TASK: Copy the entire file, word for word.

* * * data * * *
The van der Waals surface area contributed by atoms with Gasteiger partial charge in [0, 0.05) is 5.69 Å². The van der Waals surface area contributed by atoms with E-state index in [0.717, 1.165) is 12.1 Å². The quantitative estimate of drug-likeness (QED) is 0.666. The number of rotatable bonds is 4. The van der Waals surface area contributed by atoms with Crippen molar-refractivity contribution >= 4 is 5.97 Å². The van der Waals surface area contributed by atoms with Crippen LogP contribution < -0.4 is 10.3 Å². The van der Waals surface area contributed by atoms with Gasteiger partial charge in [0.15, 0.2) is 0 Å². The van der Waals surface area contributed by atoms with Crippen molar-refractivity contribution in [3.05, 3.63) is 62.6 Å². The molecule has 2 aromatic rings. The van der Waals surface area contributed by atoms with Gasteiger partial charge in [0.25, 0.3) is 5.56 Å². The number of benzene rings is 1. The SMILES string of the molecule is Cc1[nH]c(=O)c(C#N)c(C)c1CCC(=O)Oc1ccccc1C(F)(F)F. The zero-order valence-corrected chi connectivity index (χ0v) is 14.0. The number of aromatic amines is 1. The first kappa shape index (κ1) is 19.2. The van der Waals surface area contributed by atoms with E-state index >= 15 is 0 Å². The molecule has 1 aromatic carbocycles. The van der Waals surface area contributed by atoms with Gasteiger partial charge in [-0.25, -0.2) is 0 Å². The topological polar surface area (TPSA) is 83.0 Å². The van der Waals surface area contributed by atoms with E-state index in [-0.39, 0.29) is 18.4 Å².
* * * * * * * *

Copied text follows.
The van der Waals surface area contributed by atoms with Gasteiger partial charge in [0, 0.05) is 5.69 Å². The van der Waals surface area contributed by atoms with E-state index in [0.717, 1.165) is 12.1 Å². The quantitative estimate of drug-likeness (QED) is 0.666. The number of rotatable bonds is 4. The van der Waals surface area contributed by atoms with Crippen molar-refractivity contribution >= 4 is 5.97 Å². The van der Waals surface area contributed by atoms with Crippen LogP contribution < -0.4 is 10.3 Å². The van der Waals surface area contributed by atoms with Gasteiger partial charge in [0.15, 0.2) is 0 Å². The van der Waals surface area contributed by atoms with Crippen molar-refractivity contribution in [3.05, 3.63) is 62.6 Å². The molecule has 2 aromatic rings. The van der Waals surface area contributed by atoms with Gasteiger partial charge in [0.25, 0.3) is 5.56 Å². The number of benzene rings is 1. The SMILES string of the molecule is Cc1[nH]c(=O)c(C#N)c(C)c1CCC(=O)Oc1ccccc1C(F)(F)F. The zero-order valence-corrected chi connectivity index (χ0v) is 14.0. The number of aromatic amines is 1. The first kappa shape index (κ1) is 19.2. The van der Waals surface area contributed by atoms with E-state index >= 15 is 0 Å². The molecule has 1 aromatic carbocycles. The van der Waals surface area contributed by atoms with Gasteiger partial charge in [-0.25, -0.2) is 0 Å². The topological polar surface area (TPSA) is 83.0 Å². The van der Waals surface area contributed by atoms with E-state index in [-0.39, 0.29) is 18.4 Å².